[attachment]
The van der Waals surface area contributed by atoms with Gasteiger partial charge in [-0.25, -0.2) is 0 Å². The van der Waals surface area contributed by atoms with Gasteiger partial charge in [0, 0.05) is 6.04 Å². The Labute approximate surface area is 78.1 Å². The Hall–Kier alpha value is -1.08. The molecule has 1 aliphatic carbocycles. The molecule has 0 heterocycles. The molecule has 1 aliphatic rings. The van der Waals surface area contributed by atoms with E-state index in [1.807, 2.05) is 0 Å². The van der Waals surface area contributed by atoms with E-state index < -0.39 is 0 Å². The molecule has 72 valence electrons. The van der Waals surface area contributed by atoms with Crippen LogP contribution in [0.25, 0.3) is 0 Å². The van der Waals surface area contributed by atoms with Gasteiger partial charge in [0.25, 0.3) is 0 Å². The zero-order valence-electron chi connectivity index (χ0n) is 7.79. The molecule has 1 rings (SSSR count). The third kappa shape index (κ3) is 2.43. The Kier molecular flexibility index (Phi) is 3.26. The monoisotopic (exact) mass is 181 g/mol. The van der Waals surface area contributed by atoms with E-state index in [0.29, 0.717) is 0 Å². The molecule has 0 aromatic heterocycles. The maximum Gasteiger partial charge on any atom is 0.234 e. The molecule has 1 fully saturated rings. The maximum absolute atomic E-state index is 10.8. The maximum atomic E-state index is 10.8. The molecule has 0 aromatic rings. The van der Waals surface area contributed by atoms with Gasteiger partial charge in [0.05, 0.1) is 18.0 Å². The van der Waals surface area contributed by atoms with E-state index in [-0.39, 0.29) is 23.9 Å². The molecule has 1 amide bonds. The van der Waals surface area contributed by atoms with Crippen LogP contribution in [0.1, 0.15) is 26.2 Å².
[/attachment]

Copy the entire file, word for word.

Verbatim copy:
The van der Waals surface area contributed by atoms with Gasteiger partial charge in [-0.25, -0.2) is 0 Å². The van der Waals surface area contributed by atoms with Gasteiger partial charge in [0, 0.05) is 6.04 Å². The Labute approximate surface area is 78.1 Å². The Hall–Kier alpha value is -1.08. The molecule has 1 aliphatic carbocycles. The molecule has 0 heterocycles. The molecule has 1 aliphatic rings. The van der Waals surface area contributed by atoms with E-state index in [1.807, 2.05) is 0 Å². The van der Waals surface area contributed by atoms with E-state index < -0.39 is 0 Å². The molecule has 72 valence electrons. The van der Waals surface area contributed by atoms with Crippen LogP contribution in [0.25, 0.3) is 0 Å². The van der Waals surface area contributed by atoms with Gasteiger partial charge in [0.25, 0.3) is 0 Å². The zero-order valence-electron chi connectivity index (χ0n) is 7.79. The molecule has 1 rings (SSSR count). The third kappa shape index (κ3) is 2.43. The Kier molecular flexibility index (Phi) is 3.26. The monoisotopic (exact) mass is 181 g/mol. The van der Waals surface area contributed by atoms with E-state index in [0.29, 0.717) is 0 Å². The molecule has 0 aromatic heterocycles. The maximum Gasteiger partial charge on any atom is 0.234 e. The molecule has 1 fully saturated rings. The maximum absolute atomic E-state index is 10.8. The maximum atomic E-state index is 10.8. The molecule has 0 aromatic rings. The van der Waals surface area contributed by atoms with Gasteiger partial charge in [0.05, 0.1) is 18.0 Å². The van der Waals surface area contributed by atoms with E-state index in [-0.39, 0.29) is 23.9 Å². The molecule has 1 amide bonds. The van der Waals surface area contributed by atoms with Crippen LogP contribution in [0.1, 0.15) is 26.2 Å².